The main function of government grants for homes is to spur economic activity and community investment by encouraging more people to buy homes. While the U.S. Census Bureau reported 69 percent of people owned homes in 2004, there are many others who would like to own their own homes, but may not be able to because of down payments or other requirements. Grants can help in such cases.
Grants for Home Buyers
Though some guidelines may come down from the federal government, the states may also get to determine what types of grant programs they will offer. For example, some may offer grant programs for military personnel who have been injured in the line of duty. Some may offer programs for low-income families who need some help with the closing costs. Each state may be slightly different.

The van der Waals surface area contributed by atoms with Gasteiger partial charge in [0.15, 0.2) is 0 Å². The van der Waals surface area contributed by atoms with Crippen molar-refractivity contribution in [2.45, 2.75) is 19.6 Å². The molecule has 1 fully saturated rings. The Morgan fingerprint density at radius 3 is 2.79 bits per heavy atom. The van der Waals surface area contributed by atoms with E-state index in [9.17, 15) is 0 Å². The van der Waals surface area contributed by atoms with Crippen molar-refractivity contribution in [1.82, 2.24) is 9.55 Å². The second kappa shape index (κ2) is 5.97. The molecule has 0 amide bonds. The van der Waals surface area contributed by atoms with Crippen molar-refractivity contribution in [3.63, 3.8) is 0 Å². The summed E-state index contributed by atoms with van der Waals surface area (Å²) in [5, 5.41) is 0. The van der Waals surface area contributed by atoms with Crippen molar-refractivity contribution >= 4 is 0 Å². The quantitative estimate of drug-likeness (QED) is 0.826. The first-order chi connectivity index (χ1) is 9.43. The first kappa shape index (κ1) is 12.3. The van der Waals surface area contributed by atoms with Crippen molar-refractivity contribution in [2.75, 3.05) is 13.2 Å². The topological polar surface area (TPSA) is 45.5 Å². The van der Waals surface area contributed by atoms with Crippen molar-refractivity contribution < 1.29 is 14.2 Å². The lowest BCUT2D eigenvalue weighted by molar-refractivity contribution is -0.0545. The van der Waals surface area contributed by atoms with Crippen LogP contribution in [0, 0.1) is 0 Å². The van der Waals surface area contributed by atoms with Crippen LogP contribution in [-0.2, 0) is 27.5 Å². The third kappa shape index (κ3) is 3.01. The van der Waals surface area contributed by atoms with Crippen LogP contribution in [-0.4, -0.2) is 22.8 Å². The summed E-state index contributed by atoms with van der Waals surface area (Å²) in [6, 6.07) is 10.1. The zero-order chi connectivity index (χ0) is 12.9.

From time to time, the federal government may offer tax credits for first-time home buyers. These are very similar to grants in that homeowners get money for making the purchase, but only after the purchase is made. In 2009, just such a grant was offered. It provided first-time home buyers with an $8,000 tax credit. So, for example, if a family owed $3,000 in taxes, they would receive a $5,000 refund from the government (see reference 3).
Buying a home is not the only grant available for home ownership. Those who own a home but need to make important improvements or updates may have options as well. The lead-based paint hazard program is one of the most commonly used grants. This grant helps home owners mitigate the hazards of lead-based paint, which is so prevalent in older homes. Income restrictions apply.
In some cases, the grants available for home owners will not be taxable. However, no homeowner should assume that grants are not taxable. Check with your local housing authority or tax professional to determine whether any grants you receive will be taxable. Tax credits, by their very nature, are not taxable.